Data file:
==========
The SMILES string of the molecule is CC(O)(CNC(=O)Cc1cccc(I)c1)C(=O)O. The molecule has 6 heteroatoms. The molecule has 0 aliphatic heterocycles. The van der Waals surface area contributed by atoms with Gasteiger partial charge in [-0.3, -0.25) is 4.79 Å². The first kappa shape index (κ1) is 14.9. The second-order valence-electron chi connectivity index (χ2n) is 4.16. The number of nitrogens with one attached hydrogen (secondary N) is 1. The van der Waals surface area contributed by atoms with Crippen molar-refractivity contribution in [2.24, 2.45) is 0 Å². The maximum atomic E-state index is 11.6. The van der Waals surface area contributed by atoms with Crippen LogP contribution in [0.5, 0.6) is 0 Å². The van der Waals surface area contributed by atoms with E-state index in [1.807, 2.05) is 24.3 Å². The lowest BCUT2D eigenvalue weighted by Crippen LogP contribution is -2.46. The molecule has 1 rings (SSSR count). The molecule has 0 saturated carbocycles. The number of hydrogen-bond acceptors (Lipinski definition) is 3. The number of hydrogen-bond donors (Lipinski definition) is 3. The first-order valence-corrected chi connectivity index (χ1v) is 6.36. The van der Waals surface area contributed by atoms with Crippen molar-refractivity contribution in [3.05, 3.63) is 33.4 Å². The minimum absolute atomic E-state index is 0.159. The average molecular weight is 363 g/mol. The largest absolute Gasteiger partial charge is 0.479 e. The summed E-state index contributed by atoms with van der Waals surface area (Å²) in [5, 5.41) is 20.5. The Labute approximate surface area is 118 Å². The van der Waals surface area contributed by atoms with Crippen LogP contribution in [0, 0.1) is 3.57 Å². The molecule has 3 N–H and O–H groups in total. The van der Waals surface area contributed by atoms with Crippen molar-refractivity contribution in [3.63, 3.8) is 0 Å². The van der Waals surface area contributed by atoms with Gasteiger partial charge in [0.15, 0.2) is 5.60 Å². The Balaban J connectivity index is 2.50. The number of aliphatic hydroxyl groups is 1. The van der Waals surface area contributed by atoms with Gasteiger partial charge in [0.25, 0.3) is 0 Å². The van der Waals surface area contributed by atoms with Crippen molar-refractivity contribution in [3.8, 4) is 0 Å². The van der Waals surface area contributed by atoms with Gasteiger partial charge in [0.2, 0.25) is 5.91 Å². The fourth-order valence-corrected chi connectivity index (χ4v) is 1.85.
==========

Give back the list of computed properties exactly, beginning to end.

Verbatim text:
The SMILES string of the molecule is CC(O)(CNC(=O)Cc1cccc(I)c1)C(=O)O. The molecule has 6 heteroatoms. The molecule has 0 aliphatic heterocycles. The van der Waals surface area contributed by atoms with Gasteiger partial charge in [-0.3, -0.25) is 4.79 Å². The first kappa shape index (κ1) is 14.9. The second-order valence-electron chi connectivity index (χ2n) is 4.16. The number of nitrogens with one attached hydrogen (secondary N) is 1. The van der Waals surface area contributed by atoms with Crippen molar-refractivity contribution in [2.24, 2.45) is 0 Å². The maximum atomic E-state index is 11.6. The van der Waals surface area contributed by atoms with Crippen LogP contribution in [0.5, 0.6) is 0 Å². The van der Waals surface area contributed by atoms with E-state index in [1.807, 2.05) is 24.3 Å². The lowest BCUT2D eigenvalue weighted by Crippen LogP contribution is -2.46. The molecule has 1 rings (SSSR count). The molecule has 0 saturated carbocycles. The number of hydrogen-bond acceptors (Lipinski definition) is 3. The number of hydrogen-bond donors (Lipinski definition) is 3. The first-order valence-corrected chi connectivity index (χ1v) is 6.36. The van der Waals surface area contributed by atoms with Crippen molar-refractivity contribution in [3.05, 3.63) is 33.4 Å². The minimum absolute atomic E-state index is 0.159. The average molecular weight is 363 g/mol. The largest absolute Gasteiger partial charge is 0.479 e. The summed E-state index contributed by atoms with van der Waals surface area (Å²) in [5, 5.41) is 20.5. The Labute approximate surface area is 118 Å². The van der Waals surface area contributed by atoms with Crippen LogP contribution in [0, 0.1) is 3.57 Å². The molecule has 3 N–H and O–H groups in total. The van der Waals surface area contributed by atoms with Crippen molar-refractivity contribution in [3.63, 3.8) is 0 Å². The van der Waals surface area contributed by atoms with Gasteiger partial charge in [0.15, 0.2) is 5.60 Å². The Balaban J connectivity index is 2.50. The number of aliphatic hydroxyl groups is 1. The van der Waals surface area contributed by atoms with Gasteiger partial charge in [0.25, 0.3) is 0 Å². The van der Waals surface area contributed by atoms with Crippen molar-refractivity contribution in [3.8, 4) is 0 Å². The van der Waals surface area contributed by atoms with Gasteiger partial charge in [0.2, 0.25) is 5.91 Å². The fourth-order valence-corrected chi connectivity index (χ4v) is 1.85.